The design team’s strategy was to develop as many postures and seating types as possible. Because of the shift to remote work, the design team didn’t know how many people would be in the office at a given time. So, they used the matrix to develop about 65 different settings, such as areas for focused and individual work, social spaces, and collaboration.
LinkedIn’s workforce is about 80 percent engineers and 20 percent other job functions. The matrix was used to support the needs of the engineers, who are typically coding and managing the website and need areas to focus on. But LinkedIn also wanted to design the office in a way that would encourage the engineers to collaborate and interact more. A solution for this was how spaces were placed in proximity to each other, such as individual workstations next to food and beverage areas. The design team figured this would spark more activity throughout the day, increasing the likelihood that employees would cross paths with each other.
Flexing design muscles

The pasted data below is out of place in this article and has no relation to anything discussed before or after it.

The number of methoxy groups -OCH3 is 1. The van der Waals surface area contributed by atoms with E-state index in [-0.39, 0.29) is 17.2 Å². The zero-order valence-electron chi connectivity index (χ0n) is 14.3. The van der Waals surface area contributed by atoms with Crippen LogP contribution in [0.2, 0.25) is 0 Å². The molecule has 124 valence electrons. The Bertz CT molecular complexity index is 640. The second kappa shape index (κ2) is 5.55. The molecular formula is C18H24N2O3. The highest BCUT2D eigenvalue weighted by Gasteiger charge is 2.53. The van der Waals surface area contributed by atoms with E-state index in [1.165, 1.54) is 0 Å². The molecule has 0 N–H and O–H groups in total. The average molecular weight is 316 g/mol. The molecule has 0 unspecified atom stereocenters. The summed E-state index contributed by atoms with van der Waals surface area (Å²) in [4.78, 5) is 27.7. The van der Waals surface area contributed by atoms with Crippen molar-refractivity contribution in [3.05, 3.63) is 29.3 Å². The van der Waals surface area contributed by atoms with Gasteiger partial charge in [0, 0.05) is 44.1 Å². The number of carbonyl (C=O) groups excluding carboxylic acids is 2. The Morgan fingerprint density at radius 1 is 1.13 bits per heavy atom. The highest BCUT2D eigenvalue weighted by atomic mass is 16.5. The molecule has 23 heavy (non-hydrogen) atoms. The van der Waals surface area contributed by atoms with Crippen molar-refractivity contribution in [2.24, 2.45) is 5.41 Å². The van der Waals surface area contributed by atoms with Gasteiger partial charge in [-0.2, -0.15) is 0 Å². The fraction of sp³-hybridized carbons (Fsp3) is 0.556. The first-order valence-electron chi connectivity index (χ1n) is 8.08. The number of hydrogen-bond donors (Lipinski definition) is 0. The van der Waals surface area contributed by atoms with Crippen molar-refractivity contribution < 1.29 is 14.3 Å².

LinkedIn used five basic design ideas for inside the office: neighborhoods, redesigned meeting spaces, flex zones, deep focus areas, and cafes. Neighborhoods are varied workspaces grouped together for one team. A neighborhood for a team of 20 may not have 20 individual desks, but it’ll at least have 20 places to work. If someone wants an assigned desk, they get it, but the neighborhoods can be adapted to suit each team’s needs. The open-space layout, which many are already familiar with, is designed for collaboration.
Meeting spaces were designed to feel like a hotel lounge, minus the strangers wandering around, with an emphasis on collaborative technology. The cameras point toward the whiteboard to de-emphasize the hierarchy between remote and in-office employees and emphasize collaboration. LinkedIn stocks meeting rooms with monitors on wheels, digital whiteboards, and plenty of cameras and microphones. They say the goal is for the tech to be so good that “you’ll look back on your last meeting and not be able to recall which teammates were in the office and which were not.” This is an outlandish statement, but a tech company in Silicon Valley may be able to pull it off.
The headquarters also has flex zones designed for group-working sessions. They’re decked out with movable whiteboard walls with digital capture tech designed for brainstorming. The flex zones are easy to reconfigure. Teams can use the space however they want, then it can be cleared and re-used by another group. The flex zone idea was new to NBBJ, the architecture firm. They wanted to create spaces that were easily customizable and could address changing work needs without the use of permanent installations.